In DHL Supply Chain (Pty) Ltd and Others v National Bargaining Council for the Road Freight Industry and Others  9 BLLR 860 (LAC), the Labour Appeal Court (LAC) (per Sutherland AJA, Ndlovu JA and Molemela AJA) held that the mere fact that an employee fails a polygraph test is not in itself sufficient to find an employee guilty of dishonesty. Also, that the employer is required to lead expert evidence to prove cogency and reliability of polygraph tests should the employer wish to rely on the results of a polygraph test.
In this case, the employer had experienced stock losses in its cigarette dispatching warehouse and required the eight employees who had been working in the warehouse at the time of the stock losses to undergo polygraph tests. Two of the employees failed the polygraph tests and were charged with theft in an internal inquiry. The employer alleged that during the inquiry the employees were not credible and were consequently dismissed. The two employees referred an unfair dismissal dispute to the bargaining council, the outcome of which was that their dismissal was found to be substantively unfair and they were reinstated. The employer instituted review proceedings in the Labour Court but the review application was dismissed. The employer then appealed to the LAC alleging that the evidence demonstrated that the employees were guilty of theft and alternatively, that even if their dismissals had been unfair, reinstatement was not an appropriate remedy and compensation should have been ordered instead.
The commissioner had disregarded the evidence of the polygraph tests and found that the mere fact that the employees had been on duty when the theft occurred, had access to the stock and the stock losses ceased after their dismissal was not sufficient to find them guilty of theft. The LAC considered case law in which it was held that polygraph evidence can be sufficient to discharge the onus in labour disputes if it is not in isolation, but there is also other circumstantial evidence to support the finding that the employees are lying. In light of this, the LAC found that the commissioner had not acted unreasonably in failing to take into account the results of the polygraph tests as in light of the other circumstances surrounding this matter there was not enough evidence to infer guilt from the results of the polygraph tests. The circumstantial evidence that the employer raised was the fact that the stock losses had stopped. However, this was not sufficient as there were other possible factors to account for this such as tightened security or the fact that the real thieves may have decided to lie low.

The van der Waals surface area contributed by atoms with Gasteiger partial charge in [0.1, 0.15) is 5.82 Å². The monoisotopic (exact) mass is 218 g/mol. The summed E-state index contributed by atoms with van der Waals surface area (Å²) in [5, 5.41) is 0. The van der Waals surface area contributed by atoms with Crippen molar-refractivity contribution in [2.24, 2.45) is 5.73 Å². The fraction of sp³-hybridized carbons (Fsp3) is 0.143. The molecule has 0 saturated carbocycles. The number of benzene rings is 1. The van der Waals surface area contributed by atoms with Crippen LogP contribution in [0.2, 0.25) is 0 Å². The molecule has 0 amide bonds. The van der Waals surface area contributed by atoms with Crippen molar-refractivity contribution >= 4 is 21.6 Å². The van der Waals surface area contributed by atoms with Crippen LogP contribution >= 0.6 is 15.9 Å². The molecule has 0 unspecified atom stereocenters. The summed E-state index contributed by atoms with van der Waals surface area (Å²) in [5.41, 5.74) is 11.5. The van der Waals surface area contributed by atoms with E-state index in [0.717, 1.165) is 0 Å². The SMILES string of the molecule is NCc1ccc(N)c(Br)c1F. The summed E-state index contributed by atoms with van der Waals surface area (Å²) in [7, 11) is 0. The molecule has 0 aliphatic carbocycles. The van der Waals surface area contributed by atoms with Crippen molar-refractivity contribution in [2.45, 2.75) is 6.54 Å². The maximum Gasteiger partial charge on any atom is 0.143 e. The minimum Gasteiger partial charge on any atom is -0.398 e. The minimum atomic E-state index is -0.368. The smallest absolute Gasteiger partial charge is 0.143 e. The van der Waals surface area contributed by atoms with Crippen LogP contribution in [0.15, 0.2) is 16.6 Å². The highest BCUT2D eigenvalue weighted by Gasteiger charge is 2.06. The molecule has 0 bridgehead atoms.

It was found that the results of polygraph tests are not in themselves sufficient to establish guilt. The LAC noted further that the weight to be given to polygraph tests remains an open question but in the event that a party wishes to rely on them it would need to produce expert evidence on the accuracy of the polygraph test and why an inference should be drawn from it. The LAC found that no expert evidence had been given in this case on the concept of polygraph testing or on the technical integrity of the process. It was found that submissions by the operator of the polygraph machine did not amount to expert evidence because the operator lacked independence and sufficient credentials.
As regards the order of reinstatement, the employer argued that there had been a breakdown in the trust relationship and that even if the employees were not found guilty of theft the taint of suspicion was enough to undermine the employment relationship. Sutherland AJA considered the discretion that arbitrators are afforded by the Labour Relations Act 66 of 1995 in granting reinstatement or compensation and found that the default remedy is reinstatement where the dismissal is substantively unfair. It was found that where there is not sufficient evidence to prove that an employee is guilty of dishonesty then that employee should not be deprived of employment unless continued employment is intolerable or impracticable. The LAC also considered the element of consistency and the fact that previous employees had failed a polygraph test but had not faced dismissal as there had been no other evidence to support a dismissal.
Reinstatement was accordingly found to be the appropriate sanction and the appeal was dismissed.